After a thorough examination of the record, we fail to find an actual conflict of interest. Corti's testimony before the grand jury only indirectly implicated Ewers in criminal activity and was inconsistent. In most instances, Corti alleged that cocaine intended for Ewers was given to someone else, not directly to Ewers. Most of Corti's testimony was qualified and implicated Ewers through hearsay. Phillip's testimony that he snorted coke with Ewers was not even given to a grand jury until after Cerro's conviction. Even if we accept as fact Cerro's allegations that Corti and Phillips implicated Ewers before the grand jury, that Corti and Gaulke implicated Ewers' partners, and that Ewers had previously represented Phillips on another charge, we find no evidence to support Cerro's contention that Ewers or his partners were the objects of a criminal investigation either prior to or during Cerro's trial. Other than the "bag incident," we find no evidence that these matters arose during trial or pre-trial. When the "bag incident" occurred, Ewers averted an actual conflict by terminating an inappropriate line of questioning and informing the court that he would not be a witness. The potential conflict based on Ewers' prior representation of a government witness never blossomed into an actual conflict. Cerro does not show that Phillips was a current client or that there was a definite need to discover information subject to confidentiality as a result of the prior representation. In sum, Cerro's numerous allegations fail to demonstrate an actual conflict.
Cerro's situation is similar to the circumstances this court analyzed in United States v. Horton, 845 F.2d 1414 (7th Cir. 1988). In Horton, appointed defense counsel was a finalist for the position of United States Attorney and the defendant alleged that this situation created a conflict of interest as a matter of law. 845 F.2d at 1418. This court found no conflict because there was no evidence "that the defense attorney was required to make a choice advancing his own interests to the detriment of his client's interests." 845 F.2d at 1419. Even when the "bag incident" occurred, Ewers was attempting to help, not harm Cerro. According to Ewers, he was attempting to show how ludicrous Corti's testimony was.
Had Ewers been called to testify, he would have been testifying on behalf of Cerro, not against him as was the attorney in United States v. Ellison, 798 F.2d 1102 (7th Cir. 1986), cert. denied, 479 U.S. 1038, 107 S. Ct. 893, 93 L. Ed. 2d 845 (1987). In Ellison, the defendant attempted to withdraw his guilty plea based on alleged faulty advise of counsel. At a hearing on withdrawal of the plea, defense counsel testified and directly contradicted his client. The trial judge relied heavily on counsel's testimony and refused to allow the defendant to withdraw his plea. This court found an actual conflict of interest based on counsel's testimony for the prosecution and noted that the allegations against counsel, if unchallenged, were tantamount to malpractice. 798 F.2d at 1107.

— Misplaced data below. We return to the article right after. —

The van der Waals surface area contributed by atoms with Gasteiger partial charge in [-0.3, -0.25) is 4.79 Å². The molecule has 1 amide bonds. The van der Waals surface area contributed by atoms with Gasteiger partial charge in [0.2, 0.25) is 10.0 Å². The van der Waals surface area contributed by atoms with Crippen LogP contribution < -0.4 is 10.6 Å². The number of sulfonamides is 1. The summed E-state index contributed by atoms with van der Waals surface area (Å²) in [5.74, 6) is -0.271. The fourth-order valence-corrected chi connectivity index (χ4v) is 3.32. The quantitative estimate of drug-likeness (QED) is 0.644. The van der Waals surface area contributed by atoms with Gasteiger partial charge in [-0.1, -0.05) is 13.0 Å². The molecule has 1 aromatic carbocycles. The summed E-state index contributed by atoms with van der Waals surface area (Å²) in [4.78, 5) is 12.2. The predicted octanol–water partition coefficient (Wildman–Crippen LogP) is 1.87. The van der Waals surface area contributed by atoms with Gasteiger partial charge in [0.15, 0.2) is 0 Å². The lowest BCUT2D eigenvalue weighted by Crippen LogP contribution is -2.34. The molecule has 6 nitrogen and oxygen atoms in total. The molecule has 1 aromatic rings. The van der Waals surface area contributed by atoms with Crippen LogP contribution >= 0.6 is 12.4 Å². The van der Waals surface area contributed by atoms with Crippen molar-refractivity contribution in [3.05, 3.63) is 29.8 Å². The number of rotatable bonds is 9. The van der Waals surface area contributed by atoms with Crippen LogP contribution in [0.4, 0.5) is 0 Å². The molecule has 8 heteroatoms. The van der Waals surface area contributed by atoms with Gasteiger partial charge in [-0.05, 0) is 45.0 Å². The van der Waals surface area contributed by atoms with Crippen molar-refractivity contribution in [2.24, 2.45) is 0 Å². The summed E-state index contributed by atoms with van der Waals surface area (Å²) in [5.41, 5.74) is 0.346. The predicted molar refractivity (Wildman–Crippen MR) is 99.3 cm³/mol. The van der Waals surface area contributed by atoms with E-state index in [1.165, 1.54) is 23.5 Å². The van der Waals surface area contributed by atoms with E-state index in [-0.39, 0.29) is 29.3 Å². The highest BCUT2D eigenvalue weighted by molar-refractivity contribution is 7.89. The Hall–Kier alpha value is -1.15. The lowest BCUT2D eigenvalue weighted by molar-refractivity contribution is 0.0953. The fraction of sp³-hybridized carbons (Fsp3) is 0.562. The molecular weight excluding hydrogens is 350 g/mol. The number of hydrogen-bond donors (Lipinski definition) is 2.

The Third Circuit found a similar conflict in Government of Virgin Islands v. Zepp, 748 F.2d 125 (3d Cir. 1984). In Zepp, defense counsel stipulated to testimony, in lieu of testifying for the prosecution, that directly implicated his client. 748 F.2d at 129. Zepp involved a "fingerpointing" defense. Had the attorney not testified against his client, the attorney may have been charged with the offense. 748 F.2d at 132. Because the conflict was unusually obvious in Zepp, the Third Circuit subsequently took pains to point out "that overemphasis on the presumption of prejudice cannot operate to obviate the requisite obligation to demonstrate the existence of an actual conflict." United States v. Gambino, 788 F.2d 938, 951 (3d Cir.), cert. denied, 479 U.S. 825, 107 S. Ct. 98, 93 L. Ed. 2d 49 (1986). Unlike Zepp and Ellison, Ewers did not testify and, if he had, his testimony would have supported his client.